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Catch a Glimpse

I had no idea what I would speak about that Shabbos morning


arly Thursday morning on the tenth of Kislev, I was informed that Reb Shalom Dreyfuss had succumbed to coronavirus. Shalom was just 42 years old and left five orphan boys ranging in ages four to seventeen.

Besides the tragedy of the death and his leaving five orphans, Shalom was the baal korei of the shul. With over 25 years of experience, he was a baal korei par excellence. He had leined the entire Torah, and just this past Succos, he leined Koheles in the shul.

After hespedim in Passaic, Shalom was buried in Lakewood, and the family began their shivah. Shabbos morning, when the four oldest boys began to recite Kaddish together, there was not a dry eye in the shul. A cloud of sadness seemed to envelop the shul that Shabbos. However, life continues, and so must a shul.

That particular Shabbos was also the bar mitzvah of Ashi Traiger.

Ashi is the only son of Rabbi Yaakov and Lisa Traiger, and he was entitled to experience the once-in-a-lifetime simchah of becoming a bar mitzvah. Yet Ashi’s simchah, besides coming on the heels of the levayah of Shalom Dreyfuss, had its own drama to contend with.

Ashi’s father, Yaakov, received the flu shot this year for the first time in his life. A day or two after the shot, he began to feel achy, with pain in his back. Then he was hospitalized and diagnosed with Guillain-Barré syndrome. Although rare, one trigger for this debilitating syndrome can be a flu shot reaction.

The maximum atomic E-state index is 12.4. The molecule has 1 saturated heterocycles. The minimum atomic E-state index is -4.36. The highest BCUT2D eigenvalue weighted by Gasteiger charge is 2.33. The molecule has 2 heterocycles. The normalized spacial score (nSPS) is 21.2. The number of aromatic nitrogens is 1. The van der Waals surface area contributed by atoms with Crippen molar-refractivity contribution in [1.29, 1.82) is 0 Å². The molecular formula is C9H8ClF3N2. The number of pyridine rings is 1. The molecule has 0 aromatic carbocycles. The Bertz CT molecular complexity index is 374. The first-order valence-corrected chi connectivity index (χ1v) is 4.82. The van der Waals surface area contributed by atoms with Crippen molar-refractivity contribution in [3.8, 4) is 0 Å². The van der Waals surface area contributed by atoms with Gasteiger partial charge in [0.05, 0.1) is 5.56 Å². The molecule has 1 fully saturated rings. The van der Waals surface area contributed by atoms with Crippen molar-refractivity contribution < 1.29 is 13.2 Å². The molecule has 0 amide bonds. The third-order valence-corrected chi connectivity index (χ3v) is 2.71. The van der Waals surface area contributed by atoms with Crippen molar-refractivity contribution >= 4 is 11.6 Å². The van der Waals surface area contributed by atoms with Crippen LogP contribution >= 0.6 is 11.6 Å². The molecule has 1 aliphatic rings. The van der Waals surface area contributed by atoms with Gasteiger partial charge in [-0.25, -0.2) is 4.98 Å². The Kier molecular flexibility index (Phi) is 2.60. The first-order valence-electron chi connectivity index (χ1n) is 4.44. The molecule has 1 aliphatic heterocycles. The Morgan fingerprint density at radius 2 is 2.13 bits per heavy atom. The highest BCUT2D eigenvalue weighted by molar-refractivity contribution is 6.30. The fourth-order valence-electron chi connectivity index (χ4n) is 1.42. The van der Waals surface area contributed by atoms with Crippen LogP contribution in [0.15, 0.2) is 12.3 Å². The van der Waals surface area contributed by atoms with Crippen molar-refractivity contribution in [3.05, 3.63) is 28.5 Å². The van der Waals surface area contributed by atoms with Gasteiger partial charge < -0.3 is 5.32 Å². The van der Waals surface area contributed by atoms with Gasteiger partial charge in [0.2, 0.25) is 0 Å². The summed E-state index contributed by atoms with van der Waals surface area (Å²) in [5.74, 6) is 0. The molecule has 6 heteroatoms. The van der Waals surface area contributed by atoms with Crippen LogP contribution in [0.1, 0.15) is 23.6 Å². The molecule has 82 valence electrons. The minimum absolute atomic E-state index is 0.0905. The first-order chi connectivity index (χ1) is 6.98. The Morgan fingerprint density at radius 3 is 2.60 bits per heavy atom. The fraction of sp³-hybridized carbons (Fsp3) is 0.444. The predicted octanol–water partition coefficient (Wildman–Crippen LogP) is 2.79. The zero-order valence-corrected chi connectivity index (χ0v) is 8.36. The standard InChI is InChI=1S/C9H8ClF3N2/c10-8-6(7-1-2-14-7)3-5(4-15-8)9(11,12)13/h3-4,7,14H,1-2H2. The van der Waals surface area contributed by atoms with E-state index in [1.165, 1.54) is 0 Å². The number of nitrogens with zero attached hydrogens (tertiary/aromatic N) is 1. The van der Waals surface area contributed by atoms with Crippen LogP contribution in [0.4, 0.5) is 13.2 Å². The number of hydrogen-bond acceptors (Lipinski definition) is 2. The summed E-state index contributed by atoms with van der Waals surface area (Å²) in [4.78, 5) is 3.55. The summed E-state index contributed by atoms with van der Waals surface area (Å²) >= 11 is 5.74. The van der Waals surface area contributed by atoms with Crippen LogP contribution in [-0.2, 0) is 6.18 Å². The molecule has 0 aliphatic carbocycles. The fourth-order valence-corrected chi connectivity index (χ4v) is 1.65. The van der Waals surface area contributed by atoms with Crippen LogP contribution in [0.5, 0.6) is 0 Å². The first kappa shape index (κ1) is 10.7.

As the Guillain-Barré syndrome progressed, the muscle weakness evolved into paralysis. Rav Yaakov went to a rehab center, where he will remain for several months.

This unexpected event prevented the father from attending his own son’s bar mitzvah. Due to an uptick in COVID, Ashi’s grandparents, aunts, and uncles would also be absent.

After being maspid Shalom on Thursday and keeping in mind Ashi’s sadness over his father’s absence, I had no idea what I would speak about Shabbos morning.

In my talks with Ashi, I recalled how baseball made him excited and passionate, and I decided to buy Ashi a baseball for his bar mitzvah.

My wife navigated us to a local Target, and she emerged with a pack of two baseballs, explaining that they were sold in pairs.

I mentioned (as the parshah was Vayeitzei) that just as Yaakov Avinu’s chasunah didn’t go the way he planned, nevertheless, Yaakov kept going on in life.

So, too, I explained to Ashi, “This may not have been the bar mitzvah you planned for. However, learn from Yaakov Avinu to continue in life and never give up.”

I took out the first baseball and told Ashi: “This one was signed by me and wishes you mazel tov. Here it comes, please catch it!” My throw was on target, and Ashi easily caught the ball.

I then said, “Ashi, there is another ball here. This one is blank. Please save it until your father comes home. Then he and you will sign it, as a remembrance for your bar mitzvah.”

I tossed the second ball in Ashi’s direction.

However, this throw was way off the mark, and it appeared the ball would hit the ground and go rolling around the shul.

But Ashi stood up, and as the crowd gasped, he leaned across the table, stretched himself over into the aisle, and made a spectacular one-handed catch as the shul erupted in a spontaneous ovation.

Ashi was smiling from ear to ear.

Even the four Dreyfuss boys were smiling.

For one minute on a cold Shabbos morning amid a pandemic and with two fathers absent — our sadness evaporated.

The simchah of Shabbos permeated the shul as we basked in the light of mei’ein Olam Haba. —

(Originally featured in Mishpacha, Issue 847)

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